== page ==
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Stance in powder and bumps

diannesw

Diva in Training
I am new here and this is my first post. I am an east coast skier and I consider myself an intermediate. I ski on the groomers (blues and blacks) and I am trying to narrow my stance for powder and moguls. Unfortunately, I don't feel as stable when I bring my feet in closer from my athletic stance. For an intermediate skier, how narrow should my skis be when I am skiing moguls and powder? Thanks
 

snoWYmonkey

Angel Diva
@diannesw your question is great, yet there is no set answer. Have you been told that your stance is too wide to be functional in bumps and powder? I always ask because I rarely encourage my students to change something in their skiing movements unless there is an issue.

If you feel off balance, then my suspicion is that you are going too narrow, or are not ready in terms of balancing skills to go as narrow as you believe you need to.

If your skis are suddenly making sounds of hitting one another, that is way too narrow (unless your are not weighting your inside ski at all in the turn and that is causing the clanking). If you feel that your feet are so close together that the ability to move your legs is impacted, you are likely going too narrow.

I find that I can tell how much is enough by trying to determine if my ability to ski the terrain is improved. Sometimes the narrower stance in powder just helps me put more even pressure on both skis, which in turn reduces the risk of a banana splits event (diverging inside ski caught up in the powder).

Do you have some video of your normal stance and then an example of your narrow stance?
 

diannesw

Diva in Training
Thanks for your thoughtful answer. I especially like the advice about adjusting my stance to see if I can ski the terrain better. Thats a good metric.

Being in the east coast, I don't get much powder and my local resort doesn't have much bumps so its hard to practice on actual bumps or powder at my local hill. I go out West for 1-2 trips a year and I want to get better at bumps and powder when I go out West next year. In lieu of skiing actual bumps, I am trying to ski at my local hill with a narrower stance. I am trying to practice short turns with a narrower stance. My hope is that I can develop these skills locally so that I can get as much out the West coast trips. So to answer your question, I have not been told to narrow my stance by an instructor. I am trying to consciously narrow my stance as much as possible because thats what I think I need to do.

I wish I had asked this question earlier in the season because I don't have any videos of stance while I am skiing. The east coast is warming up and its a lot of ice now so I think this week is the last week of my season.
 

marzNC

Angel Diva
Being in the east coast, I don't get much powder and my local resort doesn't have much bumps so its hard to practice on actual bumps or powder at my local hill. I go out West for 1-2 trips a year and I want to get better at bumps and powder when I go out West next year. In lieu of skiing actual bumps, I am trying to ski at my local hill with a narrower stance. I am trying to practice short turns with a narrower stance. My hope is that I can develop these skills locally so that I can get as much out the West coast trips.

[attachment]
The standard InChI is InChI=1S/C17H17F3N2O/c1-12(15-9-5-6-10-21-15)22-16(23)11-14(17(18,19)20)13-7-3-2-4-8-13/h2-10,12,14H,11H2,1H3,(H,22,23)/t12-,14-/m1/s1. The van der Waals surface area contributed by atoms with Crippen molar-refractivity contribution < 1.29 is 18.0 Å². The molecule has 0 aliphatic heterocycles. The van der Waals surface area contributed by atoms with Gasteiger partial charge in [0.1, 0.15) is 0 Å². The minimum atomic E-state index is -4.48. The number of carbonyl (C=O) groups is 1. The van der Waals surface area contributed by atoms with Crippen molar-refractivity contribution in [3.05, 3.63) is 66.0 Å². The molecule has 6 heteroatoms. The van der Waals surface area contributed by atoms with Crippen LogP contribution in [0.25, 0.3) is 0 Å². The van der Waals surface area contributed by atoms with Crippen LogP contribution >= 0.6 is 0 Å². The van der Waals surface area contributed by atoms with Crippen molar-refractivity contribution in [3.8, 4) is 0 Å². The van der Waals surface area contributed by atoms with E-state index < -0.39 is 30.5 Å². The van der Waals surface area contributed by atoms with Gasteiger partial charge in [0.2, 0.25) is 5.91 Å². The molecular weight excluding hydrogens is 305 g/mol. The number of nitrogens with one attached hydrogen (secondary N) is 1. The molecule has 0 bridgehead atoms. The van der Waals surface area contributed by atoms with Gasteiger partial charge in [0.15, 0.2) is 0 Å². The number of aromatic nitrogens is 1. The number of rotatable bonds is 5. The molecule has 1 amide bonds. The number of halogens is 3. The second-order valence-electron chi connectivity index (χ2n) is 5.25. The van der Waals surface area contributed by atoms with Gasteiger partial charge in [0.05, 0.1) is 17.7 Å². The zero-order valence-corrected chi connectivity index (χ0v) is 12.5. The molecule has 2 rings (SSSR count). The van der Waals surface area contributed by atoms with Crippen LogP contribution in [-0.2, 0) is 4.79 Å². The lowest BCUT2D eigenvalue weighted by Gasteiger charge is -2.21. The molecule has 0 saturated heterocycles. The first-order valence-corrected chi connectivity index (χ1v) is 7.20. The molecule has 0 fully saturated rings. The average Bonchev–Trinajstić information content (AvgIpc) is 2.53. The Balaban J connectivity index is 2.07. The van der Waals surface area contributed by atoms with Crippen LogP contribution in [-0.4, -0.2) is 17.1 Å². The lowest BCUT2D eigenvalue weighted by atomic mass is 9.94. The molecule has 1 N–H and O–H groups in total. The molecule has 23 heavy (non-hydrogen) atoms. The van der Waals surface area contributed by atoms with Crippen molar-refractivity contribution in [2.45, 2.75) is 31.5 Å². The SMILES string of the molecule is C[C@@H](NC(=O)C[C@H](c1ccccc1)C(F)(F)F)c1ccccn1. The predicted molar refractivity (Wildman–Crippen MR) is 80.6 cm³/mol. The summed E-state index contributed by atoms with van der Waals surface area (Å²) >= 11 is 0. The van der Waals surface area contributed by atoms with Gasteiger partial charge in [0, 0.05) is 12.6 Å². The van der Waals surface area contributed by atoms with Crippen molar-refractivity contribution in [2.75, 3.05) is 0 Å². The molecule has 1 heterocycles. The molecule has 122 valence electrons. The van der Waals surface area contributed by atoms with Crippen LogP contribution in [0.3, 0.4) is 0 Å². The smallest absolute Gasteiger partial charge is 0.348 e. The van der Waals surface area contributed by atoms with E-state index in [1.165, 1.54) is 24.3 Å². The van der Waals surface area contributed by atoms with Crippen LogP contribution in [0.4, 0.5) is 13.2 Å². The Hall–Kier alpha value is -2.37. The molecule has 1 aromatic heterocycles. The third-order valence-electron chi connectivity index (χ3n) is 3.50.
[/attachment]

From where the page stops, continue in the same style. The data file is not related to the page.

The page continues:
The good news I can share as someone who has taken lessons with @snoWYmonkey at JH is that you much certainly can practice skills in the northeast that will be very helpful when skiing soft bumps out west. In fact, one of the questions I asked her the last time was how to practice short turns on groomers. We talked about rhythm and pole usage, but not about a narrower stance.

I've also learned how to practice absorption and extension at my home hill. While there is one bump run that's left ungroomed, it's only about 3 bumps wide and good for perhaps 20 turns. But that's more than enough after working there with a very experienced instructor a few times.

How wide are your skis?
 

liquidfeet

Ski Diva Extraordinaire
I am new here and this is my first post. I am an east coast skier and I consider myself an intermediate. I ski on the groomers (blues and blacks) and I am trying to narrow my stance for powder and moguls. Unfortunately, I don't feel as stable when I bring my feet in closer from my athletic stance. For an intermediate skier, how narrow should my skis be when I am skiing moguls and powder? Thanks
Well, first, let's attack that part up there in bold. When you are normally skiing, would you say you keep your pressure distribution about 50/50? In other words, 50% of your weight on the outside foot and 50% on the inside foot? Or 60/40? Or 80/20? Or 90/10?

1. Ski a little, check this out, and report back about your normal weight distribution.
2. Also check your skis and tell us how wide they are at the waist (middle). You may know this, but in case not, there's a sequence of three numbers printed on your skis. The middle number is the waist width in mm.

I'm asking these two questions because it would be great if you could feel stable when you ski with a narrow stance on groomers and I'm wondering why you don't. Feeling stable with any stance width would increase you general skill level and come in handy at all times. Let's figure out how to get you there first before talking about when and/or why a narrow stance in bumps is needed.
 

diannesw

Diva in Training
I love my Stockli's. It does everything. I ask and it delivers. Now I have to improve my technique :smile:
Here is the link of the youtube video:

I am curious to hear your thoughts about this
 

marzNC

Angel Diva
Here is the link of the youtube video: